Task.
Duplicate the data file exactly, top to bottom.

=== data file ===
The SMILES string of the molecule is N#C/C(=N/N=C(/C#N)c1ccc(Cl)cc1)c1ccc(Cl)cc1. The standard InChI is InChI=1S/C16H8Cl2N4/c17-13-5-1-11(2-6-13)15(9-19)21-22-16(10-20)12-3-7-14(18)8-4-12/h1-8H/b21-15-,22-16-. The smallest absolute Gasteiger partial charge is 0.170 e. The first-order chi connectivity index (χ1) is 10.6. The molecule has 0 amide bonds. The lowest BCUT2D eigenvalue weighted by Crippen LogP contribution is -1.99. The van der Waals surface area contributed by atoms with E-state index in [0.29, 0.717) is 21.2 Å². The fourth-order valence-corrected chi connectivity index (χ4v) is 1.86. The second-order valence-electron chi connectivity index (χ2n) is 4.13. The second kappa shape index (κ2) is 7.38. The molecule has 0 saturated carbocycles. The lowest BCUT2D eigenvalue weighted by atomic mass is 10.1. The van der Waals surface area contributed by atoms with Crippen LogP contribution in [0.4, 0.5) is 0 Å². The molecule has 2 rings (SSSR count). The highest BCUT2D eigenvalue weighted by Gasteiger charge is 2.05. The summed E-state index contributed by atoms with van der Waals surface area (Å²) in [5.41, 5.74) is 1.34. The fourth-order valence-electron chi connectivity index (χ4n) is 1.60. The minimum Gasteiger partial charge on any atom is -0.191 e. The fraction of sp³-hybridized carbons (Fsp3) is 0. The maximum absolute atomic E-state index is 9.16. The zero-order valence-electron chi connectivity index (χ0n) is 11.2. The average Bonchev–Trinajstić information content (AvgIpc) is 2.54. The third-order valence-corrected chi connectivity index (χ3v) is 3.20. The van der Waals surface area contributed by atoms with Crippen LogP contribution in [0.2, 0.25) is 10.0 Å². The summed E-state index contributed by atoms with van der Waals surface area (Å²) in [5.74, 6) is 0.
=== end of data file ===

The SMILES string of the molecule is N#C/C(=N/N=C(/C#N)c1ccc(Cl)cc1)c1ccc(Cl)cc1. The standard InChI is InChI=1S/C16H8Cl2N4/c17-13-5-1-11(2-6-13)15(9-19)21-22-16(10-20)12-3-7-14(18)8-4-12/h1-8H/b21-15-,22-16-. The smallest absolute Gasteiger partial charge is 0.170 e. The first-order chi connectivity index (χ1) is 10.6. The molecule has 0 amide bonds. The lowest BCUT2D eigenvalue weighted by Crippen LogP contribution is -1.99. The van der Waals surface area contributed by atoms with E-state index in [0.29, 0.717) is 21.2 Å². The fourth-order valence-corrected chi connectivity index (χ4v) is 1.86. The second-order valence-electron chi connectivity index (χ2n) is 4.13. The second kappa shape index (κ2) is 7.38. The molecule has 0 saturated carbocycles. The lowest BCUT2D eigenvalue weighted by atomic mass is 10.1. The van der Waals surface area contributed by atoms with Crippen LogP contribution in [0.4, 0.5) is 0 Å². The molecule has 2 rings (SSSR count). The highest BCUT2D eigenvalue weighted by Gasteiger charge is 2.05. The summed E-state index contributed by atoms with van der Waals surface area (Å²) in [5.41, 5.74) is 1.34. The fourth-order valence-electron chi connectivity index (χ4n) is 1.60. The minimum Gasteiger partial charge on any atom is -0.191 e. The fraction of sp³-hybridized carbons (Fsp3) is 0. The maximum absolute atomic E-state index is 9.16. The zero-order valence-electron chi connectivity index (χ0n) is 11.2. The average Bonchev–Trinajstić information content (AvgIpc) is 2.54. The third-order valence-corrected chi connectivity index (χ3v) is 3.20. The van der Waals surface area contributed by atoms with Crippen LogP contribution in [0.2, 0.25) is 10.0 Å². The summed E-state index contributed by atoms with van der Waals surface area (Å²) in [5.74, 6) is 0.